# Integration Problem

• Mar 23rd 2008, 12:23 PM
Cindi24
Integration Problem
Hello, I'm new here and I have a problem that I can't solve. I thank you in advance for ANY help you can give me. I know things are written to scale, but I couldn't find where to access the symbols. Thank you so much!

∫ x - 1
----------dx
2
x - 4x + 5

this bottom x is squared and the -- lines are the divided by lines. Then the formula is multiplied by dx. Thanks!

Cindi
• Mar 23rd 2008, 12:30 PM
Jhevon
Quote:

Originally Posted by Cindi24
Hello, I'm new here and I have a problem that I can't solve. I thank you in advance for ANY help you can give me. I know things are written to scale, but I couldn't find where to access the symbols. Thank you so much!

∫ x - 1
----------dx
2
x - 4x + 5

this bottom x is squared and the -- lines are the divided by lines. Then the formula is multiplied by dx. Thanks!

Cindi

note that $\displaystyle \int \frac {x - 1}{x^2 - 4x + 5}~dx = \frac 12 \int \frac {2x - 2}{x^2 - 4x + 5}~dx$ $\displaystyle = \frac 12 \int \frac {2x - 4 + 2}{x^2 - 4x + 5}~dx = \frac 12 \int \frac {2x - 4}{x^2 - 4x + 5}~dx + \int \frac 1{x^2 - 4x + 5}~dx$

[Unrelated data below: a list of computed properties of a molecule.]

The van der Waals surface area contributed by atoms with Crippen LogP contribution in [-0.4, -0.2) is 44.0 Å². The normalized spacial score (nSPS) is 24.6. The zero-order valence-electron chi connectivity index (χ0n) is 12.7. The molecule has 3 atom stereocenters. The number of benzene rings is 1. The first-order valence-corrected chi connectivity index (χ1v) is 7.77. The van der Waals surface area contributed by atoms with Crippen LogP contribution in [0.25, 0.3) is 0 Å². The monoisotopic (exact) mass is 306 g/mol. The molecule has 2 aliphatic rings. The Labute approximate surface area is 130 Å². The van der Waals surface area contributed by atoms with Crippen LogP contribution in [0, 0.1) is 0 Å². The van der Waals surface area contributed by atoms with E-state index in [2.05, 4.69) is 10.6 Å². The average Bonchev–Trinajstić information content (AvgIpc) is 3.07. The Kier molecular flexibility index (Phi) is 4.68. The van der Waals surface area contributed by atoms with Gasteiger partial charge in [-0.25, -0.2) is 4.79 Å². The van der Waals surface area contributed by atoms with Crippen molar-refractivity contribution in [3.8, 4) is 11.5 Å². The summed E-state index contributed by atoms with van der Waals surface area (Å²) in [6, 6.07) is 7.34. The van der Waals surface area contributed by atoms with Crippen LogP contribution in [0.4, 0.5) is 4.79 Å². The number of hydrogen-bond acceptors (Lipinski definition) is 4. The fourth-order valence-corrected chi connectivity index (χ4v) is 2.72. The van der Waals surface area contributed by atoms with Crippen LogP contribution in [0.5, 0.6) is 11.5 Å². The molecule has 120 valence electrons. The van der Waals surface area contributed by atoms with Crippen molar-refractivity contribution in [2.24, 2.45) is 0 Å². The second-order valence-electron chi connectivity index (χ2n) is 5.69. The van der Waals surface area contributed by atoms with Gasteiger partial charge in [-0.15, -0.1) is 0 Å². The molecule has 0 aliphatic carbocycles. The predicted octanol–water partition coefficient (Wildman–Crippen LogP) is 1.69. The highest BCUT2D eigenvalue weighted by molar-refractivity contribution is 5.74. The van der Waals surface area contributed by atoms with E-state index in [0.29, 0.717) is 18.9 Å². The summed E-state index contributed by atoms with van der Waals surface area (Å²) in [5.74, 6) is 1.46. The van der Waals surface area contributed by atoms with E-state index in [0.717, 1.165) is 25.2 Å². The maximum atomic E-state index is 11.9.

for the first integral, do a substitution of $\displaystyle u = x^2 - 4x + 5$, for the second, complete the square in the denominator, and try to get the arctangent integral.

can you continue?
• Mar 23rd 2008, 12:31 PM
Jhevon
Quote:

Originally Posted by o_O
$\displaystyle \frac{x-1}{x^{2}-4x+5} = \frac{x-1}{(x+5)(x-1)} = \frac{1}{x+5}$

Easier to deal with?

that's not true. if you expand the denominator of what you wrote, you get $\displaystyle x^2 + 4x - 5$
• Mar 23rd 2008, 12:33 PM
Cindi24
oh, okay! I think so. Thank you!
• Mar 23rd 2008, 12:34 PM
o_O
Ah whoops my bad. Don't know what I was thinking =S
• Mar 23rd 2008, 12:35 PM
Jhevon
Quote:

Originally Posted by o_O
Ah whoops my bad. Don't know what I was thinking =S

hehe, i thought the same thing at first, but then i realized the factorization doesn't work, so i had to do it the hard way